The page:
:: origami
Theo Bleckmann [vocals]
John Hollenbeck [drums, percussion, melodica]
Matt Moran [vibraphone]
Skuli Sverrisson [bass]
Ben Monder [guitar]

Songlines, SGL 1534-2


Downbeat Magazine

songlines "A songbook often without words and practically without borders, Origami is the latest report back from Theo Bleckmann on his continuing explorations into the unsuspected emotional and expressive possibilities of the voice in an unfettered group context. It is also a meticulously constructed, exquisitely detailed collection of songs that ranges across centuries, continents and musical styles for its inspiration. The ancient Japanese art of paper folding, origami, is a constant touchstone, unfolding (and enfolding the listener) in unusual ways. Building on his earlier collaboration with downtown New York instrumentalists Ben Monder, Skuli Sverrisson and Jim Black, No Boat (SGL 1516), he creates lush environments through overdubbing and live electronic layering, embedding his vocals in diverse rhythms and textures, shifting from song to sound and from composition to improvisation, developing a mercurial aesthetic that encompasses (at least) jazz, folk, minimalism, ambient, noise, and free improv.
Bleckmann's original compositions, combining jazz and American classical influences (Ives, Copland) often reference a chorale-like serenity. "Origami" (set to a poem in Japanese by Reiko Aoki) begins simply but becomes both fuller and freer as the group collectively embellishes it. "DNA" features a Latinish beat and intricate octave-displaced counterpoint; it is modeled after unit-origami, in which hundreds of geometric shapes are assembled into a larger unit. "Nova Scotia" layers folk-like melodies into ambient soundscapes, restlessly bringing in new lines over previously established chords; it could be a kind of ambient ghost story, a preternatural lullaby in which innocence and experience (or good and evil) contest with no obvious resolution. "Without Sky," written for long-time collaborator Ben Monder, evokes the plains of middle America; it's segued here with the group improv "Rhombiododecahedron," which fits Out critic Andrew Velez's characterization of Theo's music as an "aural Rorshach test" from "a singer who has only recently fallen to earth." Urban and rural melt together in the prayer-like improvisation "Alloy," in duo with Skuli and sung through a megaphone.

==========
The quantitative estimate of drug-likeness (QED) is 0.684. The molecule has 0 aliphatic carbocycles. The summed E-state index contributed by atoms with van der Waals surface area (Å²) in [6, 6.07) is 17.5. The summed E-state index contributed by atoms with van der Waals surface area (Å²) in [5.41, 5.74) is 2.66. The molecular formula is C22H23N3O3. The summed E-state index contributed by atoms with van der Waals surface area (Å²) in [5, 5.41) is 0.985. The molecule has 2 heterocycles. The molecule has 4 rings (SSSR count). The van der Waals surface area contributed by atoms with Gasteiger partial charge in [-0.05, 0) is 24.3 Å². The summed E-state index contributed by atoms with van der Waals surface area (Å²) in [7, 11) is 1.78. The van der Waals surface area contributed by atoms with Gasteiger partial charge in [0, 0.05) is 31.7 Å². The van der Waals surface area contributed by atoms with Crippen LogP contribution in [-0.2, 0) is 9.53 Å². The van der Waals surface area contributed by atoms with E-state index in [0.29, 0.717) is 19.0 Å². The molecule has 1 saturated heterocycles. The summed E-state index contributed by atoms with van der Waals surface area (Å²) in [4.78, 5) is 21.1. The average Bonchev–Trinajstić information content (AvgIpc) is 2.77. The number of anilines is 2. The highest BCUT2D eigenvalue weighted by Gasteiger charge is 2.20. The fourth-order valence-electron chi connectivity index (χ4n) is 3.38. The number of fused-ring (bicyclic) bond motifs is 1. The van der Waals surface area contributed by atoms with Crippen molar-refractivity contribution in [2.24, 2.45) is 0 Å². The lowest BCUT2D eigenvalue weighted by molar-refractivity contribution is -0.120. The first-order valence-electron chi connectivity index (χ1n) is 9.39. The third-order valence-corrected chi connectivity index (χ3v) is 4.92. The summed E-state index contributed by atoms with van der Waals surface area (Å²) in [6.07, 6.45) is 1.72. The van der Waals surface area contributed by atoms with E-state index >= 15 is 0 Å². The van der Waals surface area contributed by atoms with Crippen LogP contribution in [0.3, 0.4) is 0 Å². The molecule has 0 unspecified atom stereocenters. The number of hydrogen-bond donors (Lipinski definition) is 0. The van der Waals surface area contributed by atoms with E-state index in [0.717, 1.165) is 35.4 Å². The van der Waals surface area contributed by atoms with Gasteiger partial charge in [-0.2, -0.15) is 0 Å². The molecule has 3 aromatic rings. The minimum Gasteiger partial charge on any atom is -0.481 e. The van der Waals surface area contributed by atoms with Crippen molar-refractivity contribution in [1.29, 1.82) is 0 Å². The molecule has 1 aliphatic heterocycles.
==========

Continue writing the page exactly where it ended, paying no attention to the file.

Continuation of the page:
The four "standards" provide a historical perspective even as their completely personal treatment recontexts them in the present. Machaut's courtly love plaint "Douce dame jolie" takes on an obsessed, gently ominous tone, while Brecht-Eilser's anti-Nazi tribute "An den kleinen Radioapparat" is as embodied as direct testimony. "I Remember You" seems caught in some trip-hop psychedelic deconstruction of time, the singer himself eventually dissolving into the past and gone with the loved one; "Life is Just a Bowl of Cherries" is autumnal retrospection and heartfelt hymn.
Layering and silence are as much a part of this music as surprise and reflection. With its subtle modulations between ethereality and pathos, sublimity and dread, knowingness and outright irreverence, ironic detachment and tenderness, Origami cultivates the art of musicmaking with and beyond language for the expression of life's fleeting, inchoate experience and its underlying connections."